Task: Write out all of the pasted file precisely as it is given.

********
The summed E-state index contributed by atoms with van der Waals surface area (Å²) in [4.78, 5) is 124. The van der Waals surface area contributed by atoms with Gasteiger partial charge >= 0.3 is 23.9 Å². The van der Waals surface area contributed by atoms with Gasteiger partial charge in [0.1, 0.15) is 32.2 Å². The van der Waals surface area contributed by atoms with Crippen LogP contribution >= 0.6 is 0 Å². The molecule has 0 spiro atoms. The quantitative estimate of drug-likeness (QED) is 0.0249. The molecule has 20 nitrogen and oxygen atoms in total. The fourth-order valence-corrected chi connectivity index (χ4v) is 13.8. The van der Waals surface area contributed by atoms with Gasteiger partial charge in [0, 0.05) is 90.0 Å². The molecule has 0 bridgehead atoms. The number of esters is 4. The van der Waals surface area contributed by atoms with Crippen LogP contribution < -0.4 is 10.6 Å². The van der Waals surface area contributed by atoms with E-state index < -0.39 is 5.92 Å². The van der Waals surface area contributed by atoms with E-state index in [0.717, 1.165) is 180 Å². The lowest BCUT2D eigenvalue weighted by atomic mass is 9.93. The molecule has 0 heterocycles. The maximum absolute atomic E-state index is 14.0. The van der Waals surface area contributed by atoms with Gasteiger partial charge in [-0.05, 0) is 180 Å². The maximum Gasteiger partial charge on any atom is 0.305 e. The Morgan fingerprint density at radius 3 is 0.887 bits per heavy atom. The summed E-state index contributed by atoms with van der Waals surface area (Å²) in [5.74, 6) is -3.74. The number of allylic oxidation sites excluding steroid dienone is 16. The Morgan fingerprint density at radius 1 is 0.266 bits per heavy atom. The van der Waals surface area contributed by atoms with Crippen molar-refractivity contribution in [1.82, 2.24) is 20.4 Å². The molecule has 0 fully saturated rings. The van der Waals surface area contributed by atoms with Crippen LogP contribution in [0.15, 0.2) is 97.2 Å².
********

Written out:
The summed E-state index contributed by atoms with van der Waals surface area (Å²) in [4.78, 5) is 124. The van der Waals surface area contributed by atoms with Gasteiger partial charge >= 0.3 is 23.9 Å². The van der Waals surface area contributed by atoms with Gasteiger partial charge in [0.1, 0.15) is 32.2 Å². The van der Waals surface area contributed by atoms with Crippen LogP contribution >= 0.6 is 0 Å². The molecule has 0 spiro atoms. The quantitative estimate of drug-likeness (QED) is 0.0249. The molecule has 20 nitrogen and oxygen atoms in total. The fourth-order valence-corrected chi connectivity index (χ4v) is 13.8. The van der Waals surface area contributed by atoms with Gasteiger partial charge in [0, 0.05) is 90.0 Å². The molecule has 0 bridgehead atoms. The number of esters is 4. The van der Waals surface area contributed by atoms with Crippen LogP contribution < -0.4 is 10.6 Å². The van der Waals surface area contributed by atoms with E-state index < -0.39 is 5.92 Å². The van der Waals surface area contributed by atoms with E-state index in [0.717, 1.165) is 180 Å². The lowest BCUT2D eigenvalue weighted by atomic mass is 9.93. The molecule has 0 heterocycles. The maximum absolute atomic E-state index is 14.0. The van der Waals surface area contributed by atoms with Gasteiger partial charge in [-0.05, 0) is 180 Å². The maximum Gasteiger partial charge on any atom is 0.305 e. The Morgan fingerprint density at radius 3 is 0.887 bits per heavy atom. The summed E-state index contributed by atoms with van der Waals surface area (Å²) in [5.74, 6) is -3.74. The number of allylic oxidation sites excluding steroid dienone is 16. The Morgan fingerprint density at radius 1 is 0.266 bits per heavy atom. The van der Waals surface area contributed by atoms with Crippen molar-refractivity contribution in [1.82, 2.24) is 20.4 Å². The molecule has 0 fully saturated rings. The van der Waals surface area contributed by atoms with Crippen LogP contribution in [0.15, 0.2) is 97.2 Å².